Thank you for your interest in partnering with Anne Arundel Community College to provide AACC students with internship opportunities.
An internship is a great way to mentor a student and contribute to the productivity of your staff.
The template below will help you to prepare an Internship Proposal. Many employers find it helpful to review the listing of AACC’s majors/ areas of study in order to assess the knowledge and skill levels of AACC students. We recommend that an Internship Proposal focuses on one area of study at a time.
Please note, internship requirements vary with each academic department. After submitting an Internship Proposal, allow three business days for all proposals to be reviewed.
Internship Proposal Template
The following information should be considered when drafting an Internship Proposal. Completed proposals should be emailed to firstname.lastname@example.org.
- Type of Business.
- Organization’s Name.
- Full Name.
INTERNSHIP POSITION INFORMATION
- Internship Position Type (Co-op, full-time, part-time, seasonal/temporary internship).
- Internship Position Title.
- Internship Area of Study.
- What type of internship is this? (Science, Technology, Engineering, or Mathematics or General/All other Internships).
- What is your application process and required documents (resume, cover letter, transcript, etc.)?
- What is your mentorship plan?
- What duties will the intern perform?
- Posting date and expiration date for posting.
- Is this an annually recurring job?
- Salary Level.
- Type of compensation (Stipend, Hourly, Transportation).
- Desired start date.
- Duration of internship.
- Approximate hours per week.
- Desired majors.
- Desired work authorization.
- Desired class level (Current student, Graduate, Alumni).
- Minimum GPA.
Legal Issues Concerning Internships
The Employment Process: Interview, Selection and Hiring
- Advertisement/Selection for position must follow Equal Employment/non-discrimination rules.
- Employers may be required to provide reasonable accommodations to students with disabilities to enable participation in student employment programs.
- Sexual, age, ethnic, racial or disability harassment of student workers is illegal.
- The employer must ensure that regular employees do not harass student workers.
- If the Cooperative Education Coordinator is notified, the Coordinator should contact the employer to discuss the situation and seek a resolution.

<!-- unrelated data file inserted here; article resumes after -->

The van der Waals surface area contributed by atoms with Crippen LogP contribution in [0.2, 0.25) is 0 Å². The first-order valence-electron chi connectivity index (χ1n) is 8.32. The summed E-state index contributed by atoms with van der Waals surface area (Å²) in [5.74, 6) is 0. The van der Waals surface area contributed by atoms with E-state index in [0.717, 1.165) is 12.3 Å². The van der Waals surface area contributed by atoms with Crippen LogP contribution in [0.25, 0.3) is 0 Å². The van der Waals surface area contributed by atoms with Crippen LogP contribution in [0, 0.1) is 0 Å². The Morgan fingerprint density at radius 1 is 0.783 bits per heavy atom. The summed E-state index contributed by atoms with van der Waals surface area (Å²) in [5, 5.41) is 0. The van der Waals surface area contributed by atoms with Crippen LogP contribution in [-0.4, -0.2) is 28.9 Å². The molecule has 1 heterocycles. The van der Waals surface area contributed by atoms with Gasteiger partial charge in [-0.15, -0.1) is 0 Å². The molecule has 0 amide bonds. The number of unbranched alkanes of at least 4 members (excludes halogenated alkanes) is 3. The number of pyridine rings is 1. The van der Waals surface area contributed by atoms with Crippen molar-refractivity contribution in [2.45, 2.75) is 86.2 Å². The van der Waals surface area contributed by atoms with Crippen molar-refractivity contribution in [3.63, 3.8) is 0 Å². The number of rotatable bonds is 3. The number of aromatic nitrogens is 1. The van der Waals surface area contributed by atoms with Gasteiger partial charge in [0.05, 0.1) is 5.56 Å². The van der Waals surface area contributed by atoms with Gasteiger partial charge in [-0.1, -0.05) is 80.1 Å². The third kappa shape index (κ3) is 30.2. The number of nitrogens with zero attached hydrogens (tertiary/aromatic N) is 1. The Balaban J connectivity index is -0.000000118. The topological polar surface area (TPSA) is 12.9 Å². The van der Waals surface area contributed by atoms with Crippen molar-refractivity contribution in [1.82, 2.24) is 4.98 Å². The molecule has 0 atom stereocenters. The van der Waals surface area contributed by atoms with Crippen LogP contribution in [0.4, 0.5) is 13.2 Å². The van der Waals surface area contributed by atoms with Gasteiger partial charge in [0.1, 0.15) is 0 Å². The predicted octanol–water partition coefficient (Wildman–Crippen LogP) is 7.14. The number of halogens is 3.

- Students must be advised that harassment of others in the workplace based upon race, ethnicity, age, disability or sex is unacceptable and may result in their dismissal from the program.
Unpaid student work experience will not violate the Fair Labor Standards Act if it is a training program that meets the following criteria:
- The training, even though it includes actual operation of the facilities of the employer, is similar to that which would be given in a vocational school.
- The training is for the benefit of the student.
- The student does not displace regular employees, but works under the close observation of a regular employee or supervisor.
- The employer provides the training and derives no immediate advanta.ge from the activities of the student; on occasion, the operations may actually be impeded by the training
- The student is not necessarily entitled to a job at the conclusion of the training period.
- The employer and the student understand that the student is not entitled to wages for the time spent in training.
Student workers are generally not entitled to unemployment compensation after completion of a student employment work experience due to the temporary nature of the assignment.
- This form of protection for injury arising from the workplace is not limited to a conventional “employee.”
- A participating employer organization is often able to obtain a rider to its existing Worker’s Compensation policy through its underwriter to cover volunteers.
- If the student is paid in an employment capacity by the sponsoring organization, then the student should be covered by the organization’s Worker’s Compensation policy.
Source: Cooperative Education Association, Inc., Cooperative Education Employment A Legal Issues Briefing